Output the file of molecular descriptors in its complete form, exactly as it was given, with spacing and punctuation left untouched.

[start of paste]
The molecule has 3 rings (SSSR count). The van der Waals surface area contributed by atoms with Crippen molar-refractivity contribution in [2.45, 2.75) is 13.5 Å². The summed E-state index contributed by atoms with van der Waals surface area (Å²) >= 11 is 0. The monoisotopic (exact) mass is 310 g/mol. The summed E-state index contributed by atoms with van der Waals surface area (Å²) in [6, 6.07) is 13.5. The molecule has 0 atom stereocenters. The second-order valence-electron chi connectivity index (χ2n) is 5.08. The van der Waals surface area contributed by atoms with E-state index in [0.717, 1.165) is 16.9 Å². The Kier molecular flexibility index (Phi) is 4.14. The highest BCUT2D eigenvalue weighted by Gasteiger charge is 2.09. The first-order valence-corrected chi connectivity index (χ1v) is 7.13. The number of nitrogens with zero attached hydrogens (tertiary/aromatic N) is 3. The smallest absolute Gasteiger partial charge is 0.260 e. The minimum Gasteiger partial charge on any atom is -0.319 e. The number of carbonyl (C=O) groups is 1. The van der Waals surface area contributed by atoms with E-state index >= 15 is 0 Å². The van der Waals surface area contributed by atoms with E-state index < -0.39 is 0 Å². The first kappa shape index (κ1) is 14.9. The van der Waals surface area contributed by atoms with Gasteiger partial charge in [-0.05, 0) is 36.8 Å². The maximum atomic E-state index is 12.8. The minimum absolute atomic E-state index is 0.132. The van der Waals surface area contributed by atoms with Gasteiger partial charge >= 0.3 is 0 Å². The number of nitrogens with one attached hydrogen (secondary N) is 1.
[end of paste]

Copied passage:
The molecule has 3 rings (SSSR count). The van der Waals surface area contributed by atoms with Crippen molar-refractivity contribution in [2.45, 2.75) is 13.5 Å². The summed E-state index contributed by atoms with van der Waals surface area (Å²) >= 11 is 0. The monoisotopic (exact) mass is 310 g/mol. The summed E-state index contributed by atoms with van der Waals surface area (Å²) in [6, 6.07) is 13.5. The molecule has 0 atom stereocenters. The second-order valence-electron chi connectivity index (χ2n) is 5.08. The van der Waals surface area contributed by atoms with E-state index in [0.717, 1.165) is 16.9 Å². The Kier molecular flexibility index (Phi) is 4.14. The highest BCUT2D eigenvalue weighted by Gasteiger charge is 2.09. The first-order valence-corrected chi connectivity index (χ1v) is 7.13. The number of nitrogens with zero attached hydrogens (tertiary/aromatic N) is 3. The smallest absolute Gasteiger partial charge is 0.260 e. The minimum Gasteiger partial charge on any atom is -0.319 e. The number of carbonyl (C=O) groups is 1. The van der Waals surface area contributed by atoms with E-state index >= 15 is 0 Å². The van der Waals surface area contributed by atoms with E-state index < -0.39 is 0 Å². The first kappa shape index (κ1) is 14.9. The van der Waals surface area contributed by atoms with Gasteiger partial charge in [-0.05, 0) is 36.8 Å². The maximum atomic E-state index is 12.8. The minimum absolute atomic E-state index is 0.132. The van der Waals surface area contributed by atoms with Gasteiger partial charge >= 0.3 is 0 Å². The number of nitrogens with one attached hydrogen (secondary N) is 1.